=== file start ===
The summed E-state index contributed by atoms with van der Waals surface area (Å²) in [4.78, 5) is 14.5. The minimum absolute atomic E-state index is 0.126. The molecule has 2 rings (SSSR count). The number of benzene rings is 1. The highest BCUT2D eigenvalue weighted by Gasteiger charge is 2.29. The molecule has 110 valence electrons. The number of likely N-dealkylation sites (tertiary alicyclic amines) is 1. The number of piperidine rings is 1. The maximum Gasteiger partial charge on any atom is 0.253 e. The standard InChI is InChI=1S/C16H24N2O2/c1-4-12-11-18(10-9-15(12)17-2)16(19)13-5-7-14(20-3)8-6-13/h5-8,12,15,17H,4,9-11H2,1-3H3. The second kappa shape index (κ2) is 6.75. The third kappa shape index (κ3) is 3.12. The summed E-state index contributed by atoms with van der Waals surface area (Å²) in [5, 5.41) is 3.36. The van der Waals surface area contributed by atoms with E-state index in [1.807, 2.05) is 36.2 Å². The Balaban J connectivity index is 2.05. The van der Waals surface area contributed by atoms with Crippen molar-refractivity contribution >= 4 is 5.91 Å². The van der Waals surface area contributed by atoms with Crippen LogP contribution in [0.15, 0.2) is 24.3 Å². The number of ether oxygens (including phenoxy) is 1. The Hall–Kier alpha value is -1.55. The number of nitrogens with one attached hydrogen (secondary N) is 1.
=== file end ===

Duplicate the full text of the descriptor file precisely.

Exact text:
The summed E-state index contributed by atoms with van der Waals surface area (Å²) in [4.78, 5) is 14.5. The minimum absolute atomic E-state index is 0.126. The molecule has 2 rings (SSSR count). The number of benzene rings is 1. The highest BCUT2D eigenvalue weighted by Gasteiger charge is 2.29. The molecule has 110 valence electrons. The number of likely N-dealkylation sites (tertiary alicyclic amines) is 1. The number of piperidine rings is 1. The maximum Gasteiger partial charge on any atom is 0.253 e. The standard InChI is InChI=1S/C16H24N2O2/c1-4-12-11-18(10-9-15(12)17-2)16(19)13-5-7-14(20-3)8-6-13/h5-8,12,15,17H,4,9-11H2,1-3H3. The second kappa shape index (κ2) is 6.75. The third kappa shape index (κ3) is 3.12. The summed E-state index contributed by atoms with van der Waals surface area (Å²) in [5, 5.41) is 3.36. The van der Waals surface area contributed by atoms with E-state index in [1.807, 2.05) is 36.2 Å². The Balaban J connectivity index is 2.05. The van der Waals surface area contributed by atoms with Crippen molar-refractivity contribution >= 4 is 5.91 Å². The van der Waals surface area contributed by atoms with Crippen LogP contribution in [0.15, 0.2) is 24.3 Å². The number of ether oxygens (including phenoxy) is 1. The Hall–Kier alpha value is -1.55. The number of nitrogens with one attached hydrogen (secondary N) is 1.